Lecture 2

[C. G. Jung]

Week 2:

Lecture 2

Fiction: Character


"Character is fate"
- Novalis

Aristotle's definition of character hinges on what people do, not what they feel or think. To him, the point of drama - or, in our terms, fiction - is to put people into situations where they reveal the essential features of their character through their actions:

Aristotle’s Poetics:

One should not show worthy men passing from good fortune to bad. That does not arouse fear or pity but shocks our feelings.

Nor again wicked people passing from bad fortune to good. That is the most untragic of all, having none of the requisite qualities, since it does not satisfy our feelings or arouse pity or fear.

Nor again the passing of a thoroughly bad man from good fortune to bad fortune. Such a structure might satisfy our feelings but it arouses neither pity nor fear – pity for the undeserved misfortune, fear for the man like ourselves …

There remains then the mean between these. This is the sort of man who is not pre-eminently virtuous and just, and yet it is through no badness or villainy of his own that he falls into the fortune, but rather through some flaw in him.

There are a number of other ways of defining and accounting for various features of human character. Dominant among them (at least until the eighteenth century and the so-called "Age of Reason") was the theory of the humours, and the elements which gave rise to them:

The Theory of the Humours:

BLOOD - Air (hot / moist) - SANGUINE:
amorous, happy, generous
YELLOW BILE - Fire (hot / dry) - CHOLERIC:
violent, vengeful
PHLEGM - Water (cold / moist) - PHLEGMATIC:
dull, pale, cowardly
BLACK BILE - Earth (cold / dry) - MELANCHOLIC:
gluttonous, lazy, sentimental

Nowadays various theories of character proposed by psychologists have largely replaced the humours, though it's doubtful if any of them are much more than generalisations for convenience:

The Jungian Theory of Character:

Extravert or
Introvert ?

Think out loud

Keep thoughts to yourself

Show energy and enthusiasm for activities

Watch first, then try task or activity

Easily distracted

Can ignore distractions

Attracted to action and activity

Like to spend time alone to get re-energized

Act before you think

Like to observe before trying things

Say things before thinking them through

Pause before answering new questions

Like variety and lots of action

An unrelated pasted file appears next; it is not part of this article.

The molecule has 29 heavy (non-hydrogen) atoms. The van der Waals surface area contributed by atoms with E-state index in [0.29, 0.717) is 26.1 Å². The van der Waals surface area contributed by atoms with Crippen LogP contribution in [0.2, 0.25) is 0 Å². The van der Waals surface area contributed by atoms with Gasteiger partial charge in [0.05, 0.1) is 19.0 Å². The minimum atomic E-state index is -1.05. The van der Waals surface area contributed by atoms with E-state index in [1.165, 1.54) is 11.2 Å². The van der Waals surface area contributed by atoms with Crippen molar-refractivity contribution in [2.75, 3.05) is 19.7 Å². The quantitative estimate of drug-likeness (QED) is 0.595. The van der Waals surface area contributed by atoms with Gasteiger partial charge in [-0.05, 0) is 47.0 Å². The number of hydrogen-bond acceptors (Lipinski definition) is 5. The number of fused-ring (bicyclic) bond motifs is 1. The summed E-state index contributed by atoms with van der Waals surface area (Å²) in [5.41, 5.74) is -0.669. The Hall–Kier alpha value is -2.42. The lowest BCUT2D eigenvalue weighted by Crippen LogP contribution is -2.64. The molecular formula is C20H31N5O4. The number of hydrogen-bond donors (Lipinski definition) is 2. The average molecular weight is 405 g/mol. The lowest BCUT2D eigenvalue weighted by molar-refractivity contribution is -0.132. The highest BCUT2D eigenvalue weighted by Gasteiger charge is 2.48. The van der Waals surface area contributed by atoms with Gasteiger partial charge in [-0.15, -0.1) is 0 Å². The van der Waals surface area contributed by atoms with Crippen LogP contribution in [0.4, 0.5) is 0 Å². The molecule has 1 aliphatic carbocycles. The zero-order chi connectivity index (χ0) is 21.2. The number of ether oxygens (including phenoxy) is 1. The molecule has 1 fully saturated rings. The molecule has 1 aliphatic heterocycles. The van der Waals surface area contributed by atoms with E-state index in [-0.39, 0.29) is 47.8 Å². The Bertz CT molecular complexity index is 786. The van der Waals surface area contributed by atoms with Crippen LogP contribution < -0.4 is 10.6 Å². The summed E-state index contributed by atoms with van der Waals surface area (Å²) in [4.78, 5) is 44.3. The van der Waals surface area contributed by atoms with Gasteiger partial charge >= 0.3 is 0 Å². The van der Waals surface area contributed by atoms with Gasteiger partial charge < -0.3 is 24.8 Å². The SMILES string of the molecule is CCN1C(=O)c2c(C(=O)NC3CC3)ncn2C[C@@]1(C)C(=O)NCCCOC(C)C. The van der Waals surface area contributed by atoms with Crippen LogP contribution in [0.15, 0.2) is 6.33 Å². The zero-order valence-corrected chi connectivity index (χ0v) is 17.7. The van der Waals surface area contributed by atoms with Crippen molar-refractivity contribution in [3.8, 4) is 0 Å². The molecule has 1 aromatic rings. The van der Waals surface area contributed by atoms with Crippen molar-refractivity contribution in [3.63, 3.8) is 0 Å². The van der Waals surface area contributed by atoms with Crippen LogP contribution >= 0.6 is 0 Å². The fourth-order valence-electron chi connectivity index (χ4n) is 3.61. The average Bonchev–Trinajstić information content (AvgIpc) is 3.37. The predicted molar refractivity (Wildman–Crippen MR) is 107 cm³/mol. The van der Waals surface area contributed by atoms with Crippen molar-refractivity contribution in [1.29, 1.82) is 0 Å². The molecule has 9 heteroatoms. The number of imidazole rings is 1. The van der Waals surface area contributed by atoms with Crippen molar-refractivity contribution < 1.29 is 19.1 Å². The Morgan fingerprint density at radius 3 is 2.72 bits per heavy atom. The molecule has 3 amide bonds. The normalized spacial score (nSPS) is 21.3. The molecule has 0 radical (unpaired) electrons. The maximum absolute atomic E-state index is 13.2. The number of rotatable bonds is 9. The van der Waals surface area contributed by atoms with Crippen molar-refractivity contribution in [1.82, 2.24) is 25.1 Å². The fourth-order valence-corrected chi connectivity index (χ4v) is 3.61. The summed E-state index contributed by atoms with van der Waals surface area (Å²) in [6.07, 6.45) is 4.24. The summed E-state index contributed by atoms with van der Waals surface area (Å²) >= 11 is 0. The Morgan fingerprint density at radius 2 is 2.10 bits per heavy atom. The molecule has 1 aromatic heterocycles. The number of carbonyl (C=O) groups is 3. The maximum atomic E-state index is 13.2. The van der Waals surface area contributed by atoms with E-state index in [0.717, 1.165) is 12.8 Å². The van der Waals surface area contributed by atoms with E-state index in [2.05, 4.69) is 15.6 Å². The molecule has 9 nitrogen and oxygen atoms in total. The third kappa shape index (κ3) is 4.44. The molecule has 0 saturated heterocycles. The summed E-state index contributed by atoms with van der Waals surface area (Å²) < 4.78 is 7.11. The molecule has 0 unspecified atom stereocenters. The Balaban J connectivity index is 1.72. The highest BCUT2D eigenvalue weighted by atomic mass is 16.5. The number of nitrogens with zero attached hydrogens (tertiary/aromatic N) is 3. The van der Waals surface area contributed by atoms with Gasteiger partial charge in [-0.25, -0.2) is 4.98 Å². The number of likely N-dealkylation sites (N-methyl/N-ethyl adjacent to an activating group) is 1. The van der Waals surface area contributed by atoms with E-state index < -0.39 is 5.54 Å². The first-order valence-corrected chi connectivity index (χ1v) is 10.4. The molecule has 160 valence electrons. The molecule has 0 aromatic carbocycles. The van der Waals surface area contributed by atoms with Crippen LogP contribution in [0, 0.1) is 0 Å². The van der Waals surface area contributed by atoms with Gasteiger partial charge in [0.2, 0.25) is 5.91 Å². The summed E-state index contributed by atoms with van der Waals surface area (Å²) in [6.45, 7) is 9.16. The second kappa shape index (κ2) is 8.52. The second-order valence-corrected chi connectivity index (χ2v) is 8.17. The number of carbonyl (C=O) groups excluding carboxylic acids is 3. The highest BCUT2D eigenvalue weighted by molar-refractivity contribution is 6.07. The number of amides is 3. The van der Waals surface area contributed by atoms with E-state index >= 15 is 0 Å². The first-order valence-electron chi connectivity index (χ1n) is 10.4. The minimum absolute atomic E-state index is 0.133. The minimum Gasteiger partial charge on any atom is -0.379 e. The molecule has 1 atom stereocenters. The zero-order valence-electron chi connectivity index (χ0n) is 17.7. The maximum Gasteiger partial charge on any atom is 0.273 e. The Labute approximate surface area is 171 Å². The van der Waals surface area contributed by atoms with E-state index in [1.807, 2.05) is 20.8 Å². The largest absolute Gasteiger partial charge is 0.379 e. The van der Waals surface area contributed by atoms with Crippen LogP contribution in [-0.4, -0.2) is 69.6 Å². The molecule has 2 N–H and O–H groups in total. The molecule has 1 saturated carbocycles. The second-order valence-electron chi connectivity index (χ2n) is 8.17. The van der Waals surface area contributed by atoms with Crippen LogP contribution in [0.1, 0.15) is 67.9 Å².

Enjoy individual or small group activities

Think out loud while talking to others

Think ahead, then respond to others

At this point it's important to note that writers and psychologists have different (though overlapping) reasons for being interested in character.

Psychologists (for the most part) want to classify human beings into groups as a way of promoting understanding of common motivations and aberrations. It's a very practical necessity - a means to an end.

Fiction writers, on the other hand, are more interested in portraying the infinite variations and uniqueness inherent in human character. They stress individuality rather than the collective. This, too, is a very practical necessity of their calling. Interchangeable characters are about as interesting as sardines in the long run. Fiction needs a certain particularity to persuade us to go along with it even for a short time, let alone for the length of a whole involved plot.

Having said that, clearly different types of fiction require different emphases, when it comes to character creation.

A character like James Bond occupies a very different universe than a character like Hamlet, even though they are both the central protagonist in violent, involved dramas. "Hamlet" is about character, about the possibilities and limitations of human character in a way that (say) Goldfinger or Quantum of Solace are not.

It's not that one type of work is necessarily better than the other (though it's doubtful that people will still be enjoying Bond films in 400 years time - presumably other types of action fiction will have superseded them long since). More that there's a type of character development which is appropriate to each type - or genre - of fiction.

Let's take a look at some of the stories you've read for this week to see how different writers have approached the creation of characters from some very different viewpoints, and with some very different objectives.

No comments: